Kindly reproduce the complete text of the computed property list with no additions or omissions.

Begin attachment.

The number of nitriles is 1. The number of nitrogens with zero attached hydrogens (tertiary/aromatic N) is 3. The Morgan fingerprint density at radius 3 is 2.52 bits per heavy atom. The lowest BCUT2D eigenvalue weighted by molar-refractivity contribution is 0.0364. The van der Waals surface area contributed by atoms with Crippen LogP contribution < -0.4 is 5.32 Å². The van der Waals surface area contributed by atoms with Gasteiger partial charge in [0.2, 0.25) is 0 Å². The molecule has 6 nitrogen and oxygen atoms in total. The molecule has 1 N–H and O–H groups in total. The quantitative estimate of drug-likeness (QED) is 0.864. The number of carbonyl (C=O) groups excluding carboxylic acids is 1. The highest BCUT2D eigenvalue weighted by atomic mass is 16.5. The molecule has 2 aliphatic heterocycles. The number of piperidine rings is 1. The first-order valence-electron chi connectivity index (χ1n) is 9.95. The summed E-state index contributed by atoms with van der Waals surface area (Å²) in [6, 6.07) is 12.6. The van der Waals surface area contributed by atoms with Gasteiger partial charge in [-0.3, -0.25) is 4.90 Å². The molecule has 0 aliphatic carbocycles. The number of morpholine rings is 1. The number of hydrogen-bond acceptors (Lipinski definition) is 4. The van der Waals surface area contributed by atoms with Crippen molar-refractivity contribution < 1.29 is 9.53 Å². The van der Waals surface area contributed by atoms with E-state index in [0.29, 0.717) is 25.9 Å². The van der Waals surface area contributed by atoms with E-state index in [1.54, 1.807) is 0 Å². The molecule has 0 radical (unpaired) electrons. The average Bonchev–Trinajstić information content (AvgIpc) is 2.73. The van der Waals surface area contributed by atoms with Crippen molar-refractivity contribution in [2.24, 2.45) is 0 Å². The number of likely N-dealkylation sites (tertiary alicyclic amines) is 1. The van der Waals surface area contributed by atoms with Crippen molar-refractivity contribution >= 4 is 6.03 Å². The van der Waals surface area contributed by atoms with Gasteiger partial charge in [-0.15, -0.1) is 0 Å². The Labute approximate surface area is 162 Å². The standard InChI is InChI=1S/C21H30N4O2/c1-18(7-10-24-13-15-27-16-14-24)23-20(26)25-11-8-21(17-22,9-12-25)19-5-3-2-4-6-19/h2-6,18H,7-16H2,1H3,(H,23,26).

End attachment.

The number of nitriles is 1. The number of nitrogens with zero attached hydrogens (tertiary/aromatic N) is 3. The Morgan fingerprint density at radius 3 is 2.52 bits per heavy atom. The lowest BCUT2D eigenvalue weighted by molar-refractivity contribution is 0.0364. The van der Waals surface area contributed by atoms with Crippen LogP contribution < -0.4 is 5.32 Å². The van der Waals surface area contributed by atoms with Gasteiger partial charge in [0.2, 0.25) is 0 Å². The molecule has 6 nitrogen and oxygen atoms in total. The molecule has 1 N–H and O–H groups in total. The quantitative estimate of drug-likeness (QED) is 0.864. The number of carbonyl (C=O) groups excluding carboxylic acids is 1. The highest BCUT2D eigenvalue weighted by atomic mass is 16.5. The molecule has 2 aliphatic heterocycles. The number of piperidine rings is 1. The first-order valence-electron chi connectivity index (χ1n) is 9.95. The summed E-state index contributed by atoms with van der Waals surface area (Å²) in [6, 6.07) is 12.6. The van der Waals surface area contributed by atoms with Gasteiger partial charge in [-0.3, -0.25) is 4.90 Å². The molecule has 0 aliphatic carbocycles. The number of morpholine rings is 1. The number of hydrogen-bond acceptors (Lipinski definition) is 4. The van der Waals surface area contributed by atoms with Crippen molar-refractivity contribution < 1.29 is 9.53 Å². The van der Waals surface area contributed by atoms with E-state index in [0.29, 0.717) is 25.9 Å². The van der Waals surface area contributed by atoms with E-state index in [1.54, 1.807) is 0 Å². The molecule has 0 radical (unpaired) electrons. The average Bonchev–Trinajstić information content (AvgIpc) is 2.73. The van der Waals surface area contributed by atoms with Crippen molar-refractivity contribution in [2.24, 2.45) is 0 Å². The number of likely N-dealkylation sites (tertiary alicyclic amines) is 1. The van der Waals surface area contributed by atoms with Crippen molar-refractivity contribution >= 4 is 6.03 Å². The van der Waals surface area contributed by atoms with Gasteiger partial charge in [-0.15, -0.1) is 0 Å². The Labute approximate surface area is 162 Å². The standard InChI is InChI=1S/C21H30N4O2/c1-18(7-10-24-13-15-27-16-14-24)23-20(26)25-11-8-21(17-22,9-12-25)19-5-3-2-4-6-19/h2-6,18H,7-16H2,1H3,(H,23,26).